Staying safe in your boat

By Denise Coffey - Staff Writer
Putnam - posted Mon., Mar. 21, 2011
(l to r) Keith Whipple and Ken Parron listen to Deb Miller-Stein at the Safe Boating Class. Photos by Denise Coffey.
(l to r) Keith Whipple and Ken Parron listen to Deb Miller-Stein at the Safe Boating Class. Photos by Denise Coffey.

Deb Miller-Stein spoke to a class at Putnam’s Murphy Park Facility building on March 20. They had all signed up for the Connecticut Safe Boating class. To legally operate any motorized boat, all Connecticut residents, property owners and anyone using Connecticut waters for more than 60 days in one year must obtain a safe boating certificate or a certificate of personal watercraft operation. The course covered safety equipment, boating awareness and regulations, boat launch information, rules of the road and navigation.

I throw in a lot of information,” Miller-Stein said. “Mine is one of a few courses where I demonstrate how to tell if an infant life preserver is in good and serviceable condition. She’s been in the Coast Guard Auxiliary for 24 years and has taught Coast Guard courses for them. She has seen an increase in what she calls second generation boaters. “I’m seeing a larger number of students in my classes whose parents were boat owners and now their kids are coming of age.”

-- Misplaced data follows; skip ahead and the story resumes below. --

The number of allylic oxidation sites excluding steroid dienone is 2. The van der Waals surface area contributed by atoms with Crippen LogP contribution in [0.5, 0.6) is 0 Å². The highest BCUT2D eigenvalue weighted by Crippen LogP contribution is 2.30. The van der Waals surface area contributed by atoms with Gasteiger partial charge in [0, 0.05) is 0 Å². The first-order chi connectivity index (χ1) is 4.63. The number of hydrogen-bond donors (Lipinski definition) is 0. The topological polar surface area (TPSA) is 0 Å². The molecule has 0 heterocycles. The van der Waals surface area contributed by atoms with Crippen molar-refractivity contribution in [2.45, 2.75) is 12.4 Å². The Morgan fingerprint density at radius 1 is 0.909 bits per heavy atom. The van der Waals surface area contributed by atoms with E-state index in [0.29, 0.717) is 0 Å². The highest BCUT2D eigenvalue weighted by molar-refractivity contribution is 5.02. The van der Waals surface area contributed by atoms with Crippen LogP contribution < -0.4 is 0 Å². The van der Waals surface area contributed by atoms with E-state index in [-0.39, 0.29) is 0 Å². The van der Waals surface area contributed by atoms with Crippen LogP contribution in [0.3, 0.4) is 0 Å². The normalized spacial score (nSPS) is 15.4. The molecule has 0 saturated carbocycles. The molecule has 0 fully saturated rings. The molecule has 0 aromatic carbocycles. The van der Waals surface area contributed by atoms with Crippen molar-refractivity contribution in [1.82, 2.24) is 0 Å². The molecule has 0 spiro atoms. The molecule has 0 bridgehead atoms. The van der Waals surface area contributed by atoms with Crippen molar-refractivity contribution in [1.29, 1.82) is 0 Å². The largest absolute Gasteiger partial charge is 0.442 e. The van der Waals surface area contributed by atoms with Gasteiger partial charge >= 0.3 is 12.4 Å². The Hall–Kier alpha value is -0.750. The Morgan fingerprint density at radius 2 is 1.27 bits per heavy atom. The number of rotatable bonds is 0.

In Connecticut, anyone with a certificate can operate a boat, but there are certain restrictions in place. A child under 12 years of age may only operate alone with a boat having an engine of 10-horsepower or less. A 12-year-old can take out any vessel up to 65 feet in length, as long as he or she is certified.

Miller-Stein said she thinks a parent would be crazy to allow such things, however.

And she urges boaters not to boat alone. “The second person who can handle that boat is your life insurance,” she said. “It’s not just old people who wind up having health problems on water, or who fall overboard.”

Canoers and kayakers are not required to take a boat safety course, but Miller-Stein thinks it would serve them well. And she urges those who paddle to go with a second boater. “Of all the New England states, Connecticut has the largest number of paddling fatalities,” she said.

Last year, the state legislature gave the Department of Environmental Protection autonomy to change Connecticut boating statues to be in line with the federal statues. The DEP will release the publication of updated Connecticut Boater’s Guides at its annual meeting on March 23, according to Miller-Stein.

The day-long boat safety course cost $60. Application for a state certificate costs $50. Other classes will be held on April 10 and May 15. For more information call 860-729-8631.

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